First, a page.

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bassspine
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« Reply #8 on: May 03, 2011, 08:50:26 pm »

Excellent.  I've had a few goes at pattern-welding blades, but my forge welding was not up to the job.
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Maets
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« Reply #9 on: May 04, 2011, 12:22:00 am »

I hate to disagree with Narsil, but if you're in the market for a welder, I would strongly recommend a MIG over stick.  A MIG can do just about anything a stick can do plus alot more and it is easier to learn and use.   I have made a living for the last 19 years making metal sculpture based HEAVILY on using a MIG.  To get a taste of what is my main line of work go to:
www.edsbells.com
There are only a few pictures and a few videos on that site.

Ultimately, what equipment you need is based on what you want to make and its size.
Thanks
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Jupiter Harsh
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« Reply #10 on: May 04, 2011, 03:08:05 pm »

Thanks again for all the answers.
I want to try bladesmithing, mainly knives but later I might try swords, so I think I'll go for a home made coke/coal forge and a hammer and anvil.
I have 3 questions:
1) Is a grinder essential or can I get away with a metal file?
2) Where can I find a tutorial that covers the very basics? for instance I couldn't get half of what narsil said
    about hardening.

Question 3 to come when I find the relevant pic.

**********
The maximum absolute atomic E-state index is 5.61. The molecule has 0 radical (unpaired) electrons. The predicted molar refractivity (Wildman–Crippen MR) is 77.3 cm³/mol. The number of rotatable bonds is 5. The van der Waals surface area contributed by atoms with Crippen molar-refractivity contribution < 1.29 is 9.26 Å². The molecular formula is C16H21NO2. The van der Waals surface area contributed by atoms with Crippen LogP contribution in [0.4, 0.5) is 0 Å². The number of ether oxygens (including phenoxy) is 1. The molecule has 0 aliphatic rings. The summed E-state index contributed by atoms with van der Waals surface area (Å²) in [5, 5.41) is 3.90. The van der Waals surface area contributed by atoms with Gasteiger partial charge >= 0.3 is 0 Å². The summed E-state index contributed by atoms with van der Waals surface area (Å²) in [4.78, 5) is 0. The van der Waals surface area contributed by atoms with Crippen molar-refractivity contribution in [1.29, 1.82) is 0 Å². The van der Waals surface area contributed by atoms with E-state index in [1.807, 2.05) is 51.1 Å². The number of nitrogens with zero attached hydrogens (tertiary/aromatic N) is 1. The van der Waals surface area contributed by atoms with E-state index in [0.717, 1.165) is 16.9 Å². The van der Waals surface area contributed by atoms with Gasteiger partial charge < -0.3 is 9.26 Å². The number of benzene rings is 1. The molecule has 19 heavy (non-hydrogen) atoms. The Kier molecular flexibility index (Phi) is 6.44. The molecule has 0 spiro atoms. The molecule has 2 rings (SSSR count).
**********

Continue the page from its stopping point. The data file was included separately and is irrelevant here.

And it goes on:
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Jupiter Harsh
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« Reply #11 on: May 04, 2011, 04:19:25 pm »

Question 3 :
I was thinking of making the forge with a brake drum or similar using this  design

My questions are:
a) How do you stop the bits of coke falling down with the ash?
b) What size would be best for making knives/daggers and blades in general?
c) Would a multi-speed hair drier be ok for the air source? or would hand powered bellows be better?
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Maets
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« Reply #12 on: May 04, 2011, 04:28:36 pm »

1) Is a grinder essential or can I get away with a metal file?

A grinder is essential for just about any metal working.  I have six different angle grinders set up with six different heads so I can grab the one I need and not waste time changing heads.  But one to start with is fine.  There are grinding disks, sanding flap disks of different grit, wire brushes, polishing disks, etc
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Jupiter Harsh
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« Reply #13 on: May 04, 2011, 05:49:17 pm »

Seen my current financial situation, i-e the kind of situation where the only sort of grinder you can afford is the
tipe who's content is rather more frowned upon by the law Tongue , would my father's drill, that has a disc holder
attachment, work if I get the right tipe of disk?
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Narsil
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« Reply #14 on: May 04, 2011, 07:53:39 pm »

Regarding MIG vs stick it's very much a case of horses for courses, both have their pros and cons.

Stick is good for occasional use because you don't need to worry about either hiring gas cylinders or the high cost of disposable ones or indeed the gas running out at the wrong moment. You can of course use flux cored wire but in that case you might as well be using a stick welder.